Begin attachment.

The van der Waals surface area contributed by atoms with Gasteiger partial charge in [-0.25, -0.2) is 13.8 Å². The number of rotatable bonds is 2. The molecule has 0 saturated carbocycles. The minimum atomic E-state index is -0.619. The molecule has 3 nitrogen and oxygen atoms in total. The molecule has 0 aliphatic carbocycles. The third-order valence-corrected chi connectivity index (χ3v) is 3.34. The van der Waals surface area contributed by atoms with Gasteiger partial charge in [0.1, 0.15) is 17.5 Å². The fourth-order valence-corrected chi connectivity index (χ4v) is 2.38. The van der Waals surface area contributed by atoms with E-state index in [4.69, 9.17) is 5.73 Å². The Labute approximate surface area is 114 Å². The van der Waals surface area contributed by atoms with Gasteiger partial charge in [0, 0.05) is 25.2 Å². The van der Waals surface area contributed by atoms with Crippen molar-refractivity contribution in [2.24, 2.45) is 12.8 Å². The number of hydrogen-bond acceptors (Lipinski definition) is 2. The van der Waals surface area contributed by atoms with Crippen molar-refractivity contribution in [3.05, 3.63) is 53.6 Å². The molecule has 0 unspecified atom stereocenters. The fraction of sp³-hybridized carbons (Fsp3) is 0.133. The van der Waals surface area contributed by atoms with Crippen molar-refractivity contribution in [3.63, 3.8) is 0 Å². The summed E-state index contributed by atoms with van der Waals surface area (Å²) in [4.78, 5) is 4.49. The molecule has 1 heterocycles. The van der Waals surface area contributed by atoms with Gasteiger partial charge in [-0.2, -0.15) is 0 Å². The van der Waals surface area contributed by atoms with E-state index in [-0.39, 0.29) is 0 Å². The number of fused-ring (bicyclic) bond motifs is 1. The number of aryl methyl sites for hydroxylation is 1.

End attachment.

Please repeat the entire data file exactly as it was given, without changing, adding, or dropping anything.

The van der Waals surface area contributed by atoms with Gasteiger partial charge in [-0.25, -0.2) is 13.8 Å². The number of rotatable bonds is 2. The molecule has 0 saturated carbocycles. The minimum atomic E-state index is -0.619. The molecule has 3 nitrogen and oxygen atoms in total. The molecule has 0 aliphatic carbocycles. The third-order valence-corrected chi connectivity index (χ3v) is 3.34. The van der Waals surface area contributed by atoms with Gasteiger partial charge in [0.1, 0.15) is 17.5 Å². The fourth-order valence-corrected chi connectivity index (χ4v) is 2.38. The van der Waals surface area contributed by atoms with E-state index in [4.69, 9.17) is 5.73 Å². The Labute approximate surface area is 114 Å². The van der Waals surface area contributed by atoms with Gasteiger partial charge in [0, 0.05) is 25.2 Å². The van der Waals surface area contributed by atoms with Crippen molar-refractivity contribution in [2.24, 2.45) is 12.8 Å². The number of hydrogen-bond acceptors (Lipinski definition) is 2. The van der Waals surface area contributed by atoms with Crippen molar-refractivity contribution in [3.05, 3.63) is 53.6 Å². The molecule has 0 unspecified atom stereocenters. The fraction of sp³-hybridized carbons (Fsp3) is 0.133. The van der Waals surface area contributed by atoms with Crippen molar-refractivity contribution in [3.63, 3.8) is 0 Å². The summed E-state index contributed by atoms with van der Waals surface area (Å²) in [4.78, 5) is 4.49. The molecule has 1 heterocycles. The van der Waals surface area contributed by atoms with Gasteiger partial charge in [-0.2, -0.15) is 0 Å². The van der Waals surface area contributed by atoms with E-state index in [-0.39, 0.29) is 0 Å². The number of fused-ring (bicyclic) bond motifs is 1. The number of aryl methyl sites for hydroxylation is 1.